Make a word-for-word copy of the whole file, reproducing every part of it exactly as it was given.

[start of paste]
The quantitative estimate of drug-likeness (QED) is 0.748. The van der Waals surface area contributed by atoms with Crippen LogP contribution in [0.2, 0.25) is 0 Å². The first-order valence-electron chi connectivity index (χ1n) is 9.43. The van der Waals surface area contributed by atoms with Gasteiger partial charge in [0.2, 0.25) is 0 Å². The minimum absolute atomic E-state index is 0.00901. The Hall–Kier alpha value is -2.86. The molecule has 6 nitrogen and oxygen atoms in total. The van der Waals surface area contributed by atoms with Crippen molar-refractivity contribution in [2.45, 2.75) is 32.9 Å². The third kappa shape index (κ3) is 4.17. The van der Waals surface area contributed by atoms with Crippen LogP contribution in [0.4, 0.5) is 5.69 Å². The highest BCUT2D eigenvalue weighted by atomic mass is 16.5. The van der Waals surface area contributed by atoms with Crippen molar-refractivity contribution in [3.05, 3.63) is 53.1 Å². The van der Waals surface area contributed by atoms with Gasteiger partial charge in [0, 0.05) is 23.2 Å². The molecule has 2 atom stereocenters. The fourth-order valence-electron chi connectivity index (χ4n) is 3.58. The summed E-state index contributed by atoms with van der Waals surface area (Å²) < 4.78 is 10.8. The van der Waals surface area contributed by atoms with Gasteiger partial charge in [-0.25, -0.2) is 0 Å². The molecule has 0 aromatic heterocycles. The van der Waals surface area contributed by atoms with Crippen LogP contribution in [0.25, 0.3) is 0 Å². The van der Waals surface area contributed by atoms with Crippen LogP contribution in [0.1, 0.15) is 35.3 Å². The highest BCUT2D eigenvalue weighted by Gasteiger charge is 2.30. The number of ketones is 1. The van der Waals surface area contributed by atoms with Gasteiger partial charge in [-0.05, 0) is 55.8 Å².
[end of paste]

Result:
The quantitative estimate of drug-likeness (QED) is 0.748. The van der Waals surface area contributed by atoms with Crippen LogP contribution in [0.2, 0.25) is 0 Å². The first-order valence-electron chi connectivity index (χ1n) is 9.43. The van der Waals surface area contributed by atoms with Gasteiger partial charge in [0.2, 0.25) is 0 Å². The minimum absolute atomic E-state index is 0.00901. The Hall–Kier alpha value is -2.86. The molecule has 6 nitrogen and oxygen atoms in total. The van der Waals surface area contributed by atoms with Crippen molar-refractivity contribution in [2.45, 2.75) is 32.9 Å². The third kappa shape index (κ3) is 4.17. The van der Waals surface area contributed by atoms with Crippen LogP contribution in [0.4, 0.5) is 5.69 Å². The highest BCUT2D eigenvalue weighted by atomic mass is 16.5. The van der Waals surface area contributed by atoms with Crippen molar-refractivity contribution in [3.05, 3.63) is 53.1 Å². The van der Waals surface area contributed by atoms with Gasteiger partial charge in [0, 0.05) is 23.2 Å². The molecule has 2 atom stereocenters. The fourth-order valence-electron chi connectivity index (χ4n) is 3.58. The summed E-state index contributed by atoms with van der Waals surface area (Å²) < 4.78 is 10.8. The van der Waals surface area contributed by atoms with Gasteiger partial charge in [-0.25, -0.2) is 0 Å². The molecule has 0 aromatic heterocycles. The van der Waals surface area contributed by atoms with Crippen LogP contribution in [0.25, 0.3) is 0 Å². The van der Waals surface area contributed by atoms with Crippen LogP contribution in [0.1, 0.15) is 35.3 Å². The highest BCUT2D eigenvalue weighted by Gasteiger charge is 2.30. The number of ketones is 1. The van der Waals surface area contributed by atoms with Gasteiger partial charge in [-0.05, 0) is 55.8 Å².